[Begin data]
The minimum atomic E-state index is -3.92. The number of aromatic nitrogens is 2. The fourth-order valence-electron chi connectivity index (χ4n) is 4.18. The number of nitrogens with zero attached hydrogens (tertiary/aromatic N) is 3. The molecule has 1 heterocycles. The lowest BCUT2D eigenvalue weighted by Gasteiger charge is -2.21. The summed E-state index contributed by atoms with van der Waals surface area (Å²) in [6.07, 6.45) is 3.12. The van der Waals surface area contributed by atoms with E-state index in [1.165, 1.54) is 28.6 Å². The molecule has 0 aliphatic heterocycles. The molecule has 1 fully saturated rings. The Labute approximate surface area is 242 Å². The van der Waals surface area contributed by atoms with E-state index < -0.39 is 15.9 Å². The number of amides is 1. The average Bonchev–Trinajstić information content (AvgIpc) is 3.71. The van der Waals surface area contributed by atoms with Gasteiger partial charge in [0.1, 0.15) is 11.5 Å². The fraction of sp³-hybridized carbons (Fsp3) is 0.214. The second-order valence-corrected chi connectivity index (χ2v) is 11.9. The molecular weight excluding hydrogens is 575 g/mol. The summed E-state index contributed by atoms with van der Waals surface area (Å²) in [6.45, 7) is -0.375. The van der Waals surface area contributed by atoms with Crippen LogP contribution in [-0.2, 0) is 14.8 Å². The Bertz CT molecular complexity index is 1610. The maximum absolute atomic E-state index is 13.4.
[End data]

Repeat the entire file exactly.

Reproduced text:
The minimum atomic E-state index is -3.92. The number of aromatic nitrogens is 2. The fourth-order valence-electron chi connectivity index (χ4n) is 4.18. The number of nitrogens with zero attached hydrogens (tertiary/aromatic N) is 3. The molecule has 1 heterocycles. The lowest BCUT2D eigenvalue weighted by Gasteiger charge is -2.21. The summed E-state index contributed by atoms with van der Waals surface area (Å²) in [6.07, 6.45) is 3.12. The van der Waals surface area contributed by atoms with E-state index in [1.165, 1.54) is 28.6 Å². The molecule has 0 aliphatic heterocycles. The molecule has 1 fully saturated rings. The Labute approximate surface area is 242 Å². The van der Waals surface area contributed by atoms with E-state index < -0.39 is 15.9 Å². The number of amides is 1. The average Bonchev–Trinajstić information content (AvgIpc) is 3.71. The van der Waals surface area contributed by atoms with Gasteiger partial charge in [0.1, 0.15) is 11.5 Å². The fraction of sp³-hybridized carbons (Fsp3) is 0.214. The second-order valence-corrected chi connectivity index (χ2v) is 11.9. The molecular weight excluding hydrogens is 575 g/mol. The summed E-state index contributed by atoms with van der Waals surface area (Å²) in [6.45, 7) is -0.375. The van der Waals surface area contributed by atoms with Crippen LogP contribution in [-0.2, 0) is 14.8 Å². The Bertz CT molecular complexity index is 1610. The maximum absolute atomic E-state index is 13.4.